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“Cute bitchy, but not “bitchy” bitchy.” – The Diplomat. S1 Ep 3.

There I was one evening where I often can be found, on the couch sitting next to my honey after he has cooked a great meal and I have thoroughly cleaned the kitchen. It was around 8pm when we usually figured out which of “our shows” to watch. That of course was followed by at least five minutes of trying to remember which streaming service it’s on. “Honey, it’s on Netflix, or maybe Prime.” “No, I think it’s on Hulu or Apple.” Uggh.

Soon our minds left the hot topics of the business day and matters around the house, and we were transported to the UK, rooting for Kate Wyler, (played by Keri Russell) the new U.S. ambassador to the United Kingdom in the Netflix show, The Diplomat. It was only episode three and I was all in. Exactly like I was with Madame Secretary, another strong, smart female lead political show.

34 minutes in, our heroine, Kate is in conversation with the White House Chief of Staff and the person who is the right-hand to our U.S. ambassador in London. They are trying to convince Kate that she would make a compelling Vice President.

Then I hear this dialog in the show and say to John, “Wait. Pause it! Back it up. I have to hear that again.” And I listen again:

I mean, it’s bad for the guys, but for the women? F-me. Is she pretty, but not too pretty? Appealing but not hot? Confident but not bitchy? Decisive but not bitchy? Cute bitchy, but not bitchybitchy?

We had to come to an agreement about how many days a week the VP would wear a thong. She doesn’t like them. Her team doesn’t like panty lines. Weeks of my life were spent on this. And then an agreement. Yes, she will wear ass floss but only two days out of seven, and days cannot be banked week to week.

Can you imagine hiring someone for a key governing position just because you think they would be good at it?

I jumped off the couch saying, “Wow! Yes. Yep. Oh my god. That’s it, right there!”

And that is it. That’s the world I have lived in for a long time. I had never heard it put to language so well. So clear. So spot-on. The best and worst part is that I’m really good at living in this world. I’ve been honing it and mastering it since I was a teenager. I never considered there was any other way. But then I heard it put into words and I see it written on this page and I think to myself, “Something about this is so sad.”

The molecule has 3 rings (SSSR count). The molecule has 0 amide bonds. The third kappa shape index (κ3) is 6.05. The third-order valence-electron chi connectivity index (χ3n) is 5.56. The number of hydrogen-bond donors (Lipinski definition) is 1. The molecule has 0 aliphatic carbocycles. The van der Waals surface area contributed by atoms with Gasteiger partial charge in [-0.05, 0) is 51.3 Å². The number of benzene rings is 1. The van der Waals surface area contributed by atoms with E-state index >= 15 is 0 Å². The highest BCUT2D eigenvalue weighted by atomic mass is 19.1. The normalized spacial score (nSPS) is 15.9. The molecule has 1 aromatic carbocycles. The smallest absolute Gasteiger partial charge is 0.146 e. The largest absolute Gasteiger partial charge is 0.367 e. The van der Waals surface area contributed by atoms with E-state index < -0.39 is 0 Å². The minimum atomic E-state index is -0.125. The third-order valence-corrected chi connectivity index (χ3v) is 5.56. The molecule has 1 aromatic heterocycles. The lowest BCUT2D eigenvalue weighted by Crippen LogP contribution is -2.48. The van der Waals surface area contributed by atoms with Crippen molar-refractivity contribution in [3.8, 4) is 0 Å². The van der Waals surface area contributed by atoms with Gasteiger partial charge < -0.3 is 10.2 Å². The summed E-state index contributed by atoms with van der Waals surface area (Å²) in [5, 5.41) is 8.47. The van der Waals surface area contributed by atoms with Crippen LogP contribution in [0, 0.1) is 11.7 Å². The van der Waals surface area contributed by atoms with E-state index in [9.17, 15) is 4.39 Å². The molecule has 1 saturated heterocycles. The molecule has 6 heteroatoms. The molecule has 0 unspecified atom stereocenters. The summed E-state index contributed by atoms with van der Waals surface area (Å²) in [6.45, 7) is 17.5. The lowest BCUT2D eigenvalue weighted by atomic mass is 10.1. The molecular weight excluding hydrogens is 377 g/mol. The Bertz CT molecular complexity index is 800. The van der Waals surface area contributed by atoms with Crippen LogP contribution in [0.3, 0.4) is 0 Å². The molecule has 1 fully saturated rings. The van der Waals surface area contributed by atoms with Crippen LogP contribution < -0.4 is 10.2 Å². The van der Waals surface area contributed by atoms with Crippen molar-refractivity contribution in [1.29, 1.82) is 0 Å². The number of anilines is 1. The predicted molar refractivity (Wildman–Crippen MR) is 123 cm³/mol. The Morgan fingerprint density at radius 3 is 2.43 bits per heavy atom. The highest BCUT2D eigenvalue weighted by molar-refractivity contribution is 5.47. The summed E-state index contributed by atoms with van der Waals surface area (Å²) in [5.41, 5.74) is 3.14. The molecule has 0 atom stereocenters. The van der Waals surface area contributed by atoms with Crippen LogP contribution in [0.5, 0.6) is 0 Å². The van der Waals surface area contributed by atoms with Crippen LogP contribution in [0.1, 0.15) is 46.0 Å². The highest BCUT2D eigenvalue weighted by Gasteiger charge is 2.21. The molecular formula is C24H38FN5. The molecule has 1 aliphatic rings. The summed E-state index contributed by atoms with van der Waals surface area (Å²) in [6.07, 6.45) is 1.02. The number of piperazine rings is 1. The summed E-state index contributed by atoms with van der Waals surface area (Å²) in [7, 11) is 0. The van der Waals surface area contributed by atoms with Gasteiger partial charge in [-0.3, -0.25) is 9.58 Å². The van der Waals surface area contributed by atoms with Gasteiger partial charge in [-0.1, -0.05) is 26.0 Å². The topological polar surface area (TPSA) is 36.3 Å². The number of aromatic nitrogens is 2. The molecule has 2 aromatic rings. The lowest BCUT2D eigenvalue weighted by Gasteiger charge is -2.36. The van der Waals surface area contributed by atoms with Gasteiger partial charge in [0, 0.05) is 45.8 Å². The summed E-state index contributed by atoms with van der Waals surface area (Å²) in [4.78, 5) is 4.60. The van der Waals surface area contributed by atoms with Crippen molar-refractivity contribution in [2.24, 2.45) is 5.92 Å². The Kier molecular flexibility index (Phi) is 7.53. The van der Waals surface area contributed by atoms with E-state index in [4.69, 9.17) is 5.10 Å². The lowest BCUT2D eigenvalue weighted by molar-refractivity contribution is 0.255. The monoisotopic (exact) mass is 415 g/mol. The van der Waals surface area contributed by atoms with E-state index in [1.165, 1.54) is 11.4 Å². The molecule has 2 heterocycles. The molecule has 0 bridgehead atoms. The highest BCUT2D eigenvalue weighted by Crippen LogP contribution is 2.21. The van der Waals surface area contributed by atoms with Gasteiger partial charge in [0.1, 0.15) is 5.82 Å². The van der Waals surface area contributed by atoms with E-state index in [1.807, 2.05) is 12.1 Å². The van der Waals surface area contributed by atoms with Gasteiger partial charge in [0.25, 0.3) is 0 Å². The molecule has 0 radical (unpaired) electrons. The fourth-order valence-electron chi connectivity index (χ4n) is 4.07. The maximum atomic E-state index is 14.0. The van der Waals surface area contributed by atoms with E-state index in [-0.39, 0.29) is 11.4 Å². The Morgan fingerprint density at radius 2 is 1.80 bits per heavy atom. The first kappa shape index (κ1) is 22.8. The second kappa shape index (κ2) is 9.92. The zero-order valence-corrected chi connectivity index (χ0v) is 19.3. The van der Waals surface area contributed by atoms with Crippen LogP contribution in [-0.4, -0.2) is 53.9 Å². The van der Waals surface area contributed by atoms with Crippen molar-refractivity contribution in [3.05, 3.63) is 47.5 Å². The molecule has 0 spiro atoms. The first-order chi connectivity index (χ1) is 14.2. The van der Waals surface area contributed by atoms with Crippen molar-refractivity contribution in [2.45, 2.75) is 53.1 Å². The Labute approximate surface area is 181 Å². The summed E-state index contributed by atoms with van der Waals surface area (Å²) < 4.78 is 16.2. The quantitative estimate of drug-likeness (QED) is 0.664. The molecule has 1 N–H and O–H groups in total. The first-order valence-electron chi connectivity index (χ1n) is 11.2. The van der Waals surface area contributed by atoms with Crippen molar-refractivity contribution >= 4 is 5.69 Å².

I’ll stop this chapter here. I’ll let you sit with that. I’ve returned to this piece many times, considering where I want to go next with it. There are too many options, so there are likely more chapters to come.

Ever since watching that scene on TV, I’ve been thinking on this, and many small snippets of my past have popped up. Snippets that helped shape me as a professional, successful woman business owner today, and will lead to the next chapters to share with you:

  • How my mom was as a professional woman I watched as I grew up. I watched her get ready and go to work every day and climb the ladder.
  • What my dad had to say about “looks” and how someone should “look”.
  • My experiences of belonging or not belonging in the crucial teenage years and how I mitigated that.
  • The experience in my 20’s when I realized that one’s “looks” could be used to make a difference. That extra minute or two you are given could be used for good.
  • The brain science around who and what we find visually appealing.
  • A very short, very memorable conversation with a beautiful mother, raising a stunningly beautiful daughter who was a model, and what she had to say about raising her.

Meanwhile, enjoy this article that was also part of the inspiration for me to begin to write about this.

Side note: Around the time I finished writing this, the ‘Barbie’ movie came out. Some of you may enjoy reading America Ferrera’s monologue that came right before the final scene. (Spoiler alert.)

-Gina Cotner